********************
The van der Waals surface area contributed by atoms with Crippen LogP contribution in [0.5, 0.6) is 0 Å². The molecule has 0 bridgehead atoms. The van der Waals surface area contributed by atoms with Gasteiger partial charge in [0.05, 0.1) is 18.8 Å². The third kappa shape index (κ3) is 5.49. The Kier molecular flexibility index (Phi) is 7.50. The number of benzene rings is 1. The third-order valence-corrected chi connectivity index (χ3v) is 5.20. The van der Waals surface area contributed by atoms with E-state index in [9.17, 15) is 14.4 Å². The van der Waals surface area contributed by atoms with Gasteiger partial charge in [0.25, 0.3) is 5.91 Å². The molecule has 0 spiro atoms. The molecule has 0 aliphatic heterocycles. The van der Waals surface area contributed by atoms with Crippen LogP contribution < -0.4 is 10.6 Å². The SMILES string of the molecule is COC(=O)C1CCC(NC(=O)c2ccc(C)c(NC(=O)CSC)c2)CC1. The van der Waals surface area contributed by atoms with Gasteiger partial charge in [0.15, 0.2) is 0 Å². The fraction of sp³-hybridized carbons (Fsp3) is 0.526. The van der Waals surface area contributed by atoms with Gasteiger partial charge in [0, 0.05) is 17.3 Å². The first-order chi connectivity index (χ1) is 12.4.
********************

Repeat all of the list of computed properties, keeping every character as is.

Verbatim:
The van der Waals surface area contributed by atoms with Crippen LogP contribution in [0.5, 0.6) is 0 Å². The molecule has 0 bridgehead atoms. The van der Waals surface area contributed by atoms with Gasteiger partial charge in [0.05, 0.1) is 18.8 Å². The third kappa shape index (κ3) is 5.49. The Kier molecular flexibility index (Phi) is 7.50. The number of benzene rings is 1. The third-order valence-corrected chi connectivity index (χ3v) is 5.20. The van der Waals surface area contributed by atoms with E-state index in [9.17, 15) is 14.4 Å². The van der Waals surface area contributed by atoms with Gasteiger partial charge in [0.25, 0.3) is 5.91 Å². The molecule has 0 spiro atoms. The molecule has 0 aliphatic heterocycles. The van der Waals surface area contributed by atoms with Crippen LogP contribution < -0.4 is 10.6 Å². The SMILES string of the molecule is COC(=O)C1CCC(NC(=O)c2ccc(C)c(NC(=O)CSC)c2)CC1. The van der Waals surface area contributed by atoms with Gasteiger partial charge in [0.15, 0.2) is 0 Å². The fraction of sp³-hybridized carbons (Fsp3) is 0.526. The van der Waals surface area contributed by atoms with Gasteiger partial charge in [0, 0.05) is 17.3 Å². The first-order chi connectivity index (χ1) is 12.4.